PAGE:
ok, let’s do:

  • no-cache build: nothing is ever stored persistently, except for things like the bearer token and the user address
  • standard build: the api changes and the new config options are as follows:
    • FLUSH (incoming data is never cached; outgoing data is only persisted to make retries possible, and flushed afterwards)
    • SEEN (incoming and outgoing data is cached when seen, flushed on disconnect) default
    • SEEN AND FOLDERS (like SEEN, plus all folders are fetch pro-actively during idle time)
    • ALL (same, also for documents)

when setting a caching strategy for a certain subtree, it will trigger flushing or syncing as appropriate, so it also make sense to switch caching strategies for different subtrees as the user navigates to different parts of the app (e.g. archives, infinite scroll).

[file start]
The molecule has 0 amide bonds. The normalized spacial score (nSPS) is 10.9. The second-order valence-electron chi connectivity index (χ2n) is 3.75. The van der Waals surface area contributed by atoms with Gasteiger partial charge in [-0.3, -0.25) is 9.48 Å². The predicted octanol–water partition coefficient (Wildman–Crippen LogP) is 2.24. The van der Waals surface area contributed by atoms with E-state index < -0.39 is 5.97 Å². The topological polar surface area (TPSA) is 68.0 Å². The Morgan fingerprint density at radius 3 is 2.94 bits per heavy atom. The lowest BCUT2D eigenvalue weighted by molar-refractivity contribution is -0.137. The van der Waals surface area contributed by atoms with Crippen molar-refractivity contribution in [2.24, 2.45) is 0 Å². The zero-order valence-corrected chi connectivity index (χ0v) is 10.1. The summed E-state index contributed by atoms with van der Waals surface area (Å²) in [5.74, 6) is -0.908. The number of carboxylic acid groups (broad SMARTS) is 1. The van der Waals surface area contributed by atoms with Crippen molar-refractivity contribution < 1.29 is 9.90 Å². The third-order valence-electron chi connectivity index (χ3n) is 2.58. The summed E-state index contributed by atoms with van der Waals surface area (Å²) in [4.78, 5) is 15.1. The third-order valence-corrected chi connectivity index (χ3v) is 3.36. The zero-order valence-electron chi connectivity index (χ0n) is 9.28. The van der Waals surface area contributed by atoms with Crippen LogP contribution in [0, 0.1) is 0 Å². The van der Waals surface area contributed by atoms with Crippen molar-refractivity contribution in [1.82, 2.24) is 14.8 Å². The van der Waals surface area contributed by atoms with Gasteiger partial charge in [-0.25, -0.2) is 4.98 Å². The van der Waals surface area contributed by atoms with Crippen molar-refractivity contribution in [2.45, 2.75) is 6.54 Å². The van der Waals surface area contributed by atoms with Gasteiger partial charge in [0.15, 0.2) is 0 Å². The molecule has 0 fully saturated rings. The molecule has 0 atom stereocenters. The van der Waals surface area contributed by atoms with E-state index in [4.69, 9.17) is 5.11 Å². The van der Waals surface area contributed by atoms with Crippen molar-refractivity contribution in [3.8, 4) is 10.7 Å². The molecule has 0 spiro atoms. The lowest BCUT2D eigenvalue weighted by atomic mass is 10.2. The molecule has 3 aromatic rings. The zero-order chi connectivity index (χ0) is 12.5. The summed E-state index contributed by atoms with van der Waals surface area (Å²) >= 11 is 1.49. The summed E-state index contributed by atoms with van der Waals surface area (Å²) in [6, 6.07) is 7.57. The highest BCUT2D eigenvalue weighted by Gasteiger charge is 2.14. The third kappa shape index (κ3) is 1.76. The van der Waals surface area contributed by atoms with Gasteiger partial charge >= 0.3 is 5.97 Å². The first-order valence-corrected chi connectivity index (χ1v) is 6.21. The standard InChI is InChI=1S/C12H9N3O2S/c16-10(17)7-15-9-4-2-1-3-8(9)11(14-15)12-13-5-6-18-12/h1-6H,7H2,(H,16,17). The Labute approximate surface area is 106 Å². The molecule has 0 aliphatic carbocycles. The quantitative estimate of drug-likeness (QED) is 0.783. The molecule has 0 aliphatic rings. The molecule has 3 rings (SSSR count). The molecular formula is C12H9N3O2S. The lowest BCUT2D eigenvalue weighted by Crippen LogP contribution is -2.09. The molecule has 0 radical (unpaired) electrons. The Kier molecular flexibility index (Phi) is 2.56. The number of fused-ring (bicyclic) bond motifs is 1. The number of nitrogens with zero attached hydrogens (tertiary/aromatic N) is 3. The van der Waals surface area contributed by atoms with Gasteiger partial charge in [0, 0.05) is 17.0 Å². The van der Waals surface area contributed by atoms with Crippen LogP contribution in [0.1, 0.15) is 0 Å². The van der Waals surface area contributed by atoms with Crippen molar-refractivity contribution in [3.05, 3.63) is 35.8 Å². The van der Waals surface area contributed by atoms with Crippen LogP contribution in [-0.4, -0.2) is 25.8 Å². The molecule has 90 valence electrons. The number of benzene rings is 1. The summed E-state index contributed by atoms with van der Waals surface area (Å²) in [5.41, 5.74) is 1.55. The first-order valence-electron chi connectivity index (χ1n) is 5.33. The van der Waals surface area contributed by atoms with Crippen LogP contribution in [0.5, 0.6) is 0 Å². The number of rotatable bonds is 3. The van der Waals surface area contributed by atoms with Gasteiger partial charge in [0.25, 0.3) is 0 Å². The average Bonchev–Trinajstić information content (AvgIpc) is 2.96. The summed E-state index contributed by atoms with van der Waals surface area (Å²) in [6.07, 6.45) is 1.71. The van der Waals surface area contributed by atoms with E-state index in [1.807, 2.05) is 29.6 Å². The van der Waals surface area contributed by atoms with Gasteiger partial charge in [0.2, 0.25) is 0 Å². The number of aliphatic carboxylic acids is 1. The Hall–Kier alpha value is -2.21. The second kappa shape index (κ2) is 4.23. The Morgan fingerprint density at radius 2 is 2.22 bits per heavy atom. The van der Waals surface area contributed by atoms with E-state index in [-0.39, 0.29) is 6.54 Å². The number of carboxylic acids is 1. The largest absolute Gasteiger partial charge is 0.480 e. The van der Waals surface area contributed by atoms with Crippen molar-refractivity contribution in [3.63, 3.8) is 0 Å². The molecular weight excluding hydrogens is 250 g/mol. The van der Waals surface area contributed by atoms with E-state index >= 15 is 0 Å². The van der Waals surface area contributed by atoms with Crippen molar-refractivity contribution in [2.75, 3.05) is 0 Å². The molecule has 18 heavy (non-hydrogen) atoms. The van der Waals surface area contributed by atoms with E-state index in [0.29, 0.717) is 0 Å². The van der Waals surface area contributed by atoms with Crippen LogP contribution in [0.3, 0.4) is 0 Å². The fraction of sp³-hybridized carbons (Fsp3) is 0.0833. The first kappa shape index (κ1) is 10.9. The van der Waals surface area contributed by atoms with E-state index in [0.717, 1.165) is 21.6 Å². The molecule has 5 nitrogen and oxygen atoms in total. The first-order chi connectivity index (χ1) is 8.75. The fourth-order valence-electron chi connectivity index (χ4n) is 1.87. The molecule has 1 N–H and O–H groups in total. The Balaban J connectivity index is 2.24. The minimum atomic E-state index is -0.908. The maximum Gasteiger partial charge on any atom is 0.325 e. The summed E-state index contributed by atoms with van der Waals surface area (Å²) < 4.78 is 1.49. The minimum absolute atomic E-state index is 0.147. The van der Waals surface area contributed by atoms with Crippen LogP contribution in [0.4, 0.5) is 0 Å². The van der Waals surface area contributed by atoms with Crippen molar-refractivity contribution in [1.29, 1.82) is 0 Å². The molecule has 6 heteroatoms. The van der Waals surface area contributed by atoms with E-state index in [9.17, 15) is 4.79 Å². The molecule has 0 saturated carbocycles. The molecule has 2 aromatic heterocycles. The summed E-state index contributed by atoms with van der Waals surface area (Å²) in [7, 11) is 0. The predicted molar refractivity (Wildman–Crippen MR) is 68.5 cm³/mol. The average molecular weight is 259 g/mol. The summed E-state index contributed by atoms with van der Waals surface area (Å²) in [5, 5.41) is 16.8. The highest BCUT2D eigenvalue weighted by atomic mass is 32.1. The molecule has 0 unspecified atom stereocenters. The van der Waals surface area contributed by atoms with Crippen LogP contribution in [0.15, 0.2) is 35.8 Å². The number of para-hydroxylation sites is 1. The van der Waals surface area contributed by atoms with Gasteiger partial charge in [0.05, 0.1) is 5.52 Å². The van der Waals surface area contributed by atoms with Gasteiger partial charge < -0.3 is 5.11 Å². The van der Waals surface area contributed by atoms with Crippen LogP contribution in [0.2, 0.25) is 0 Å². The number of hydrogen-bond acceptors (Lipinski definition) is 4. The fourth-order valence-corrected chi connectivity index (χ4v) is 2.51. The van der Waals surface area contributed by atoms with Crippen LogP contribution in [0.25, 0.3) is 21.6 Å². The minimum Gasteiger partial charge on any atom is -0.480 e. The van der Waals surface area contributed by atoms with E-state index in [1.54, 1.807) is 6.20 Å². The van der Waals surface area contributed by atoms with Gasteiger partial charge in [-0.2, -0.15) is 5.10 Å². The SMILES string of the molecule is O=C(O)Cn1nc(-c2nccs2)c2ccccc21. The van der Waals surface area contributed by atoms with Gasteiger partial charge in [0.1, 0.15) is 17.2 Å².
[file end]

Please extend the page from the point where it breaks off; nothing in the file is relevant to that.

the FLUSH strategy doesn’t currently exist, i’ll add it.

Ok, let’s do it like that then.

Sigh, changing the API again :slight_smile: this time let’s try to make it stick?

I must say, I’m not sure I understand these different options completely. Namely why “SEEN AND FOLDERS”?

The name “SEEN” is a little weird and feels counter-intuitive, but that could also be because I don’t really understand the new features completely.

What is a case where you’d want SEEN but not SEEN_AND_FOLDERS? (By folders I assume you just mean the existence of folders, so empty directory structures. Is that so resource intensive that we need a separate flag for just that?)

Also, I assume the only difference between SEEN and ALL is that SEEN just caches stuff you’ve actually touched, whereas ALL will pull down historical data that you may not even be using at all. Right?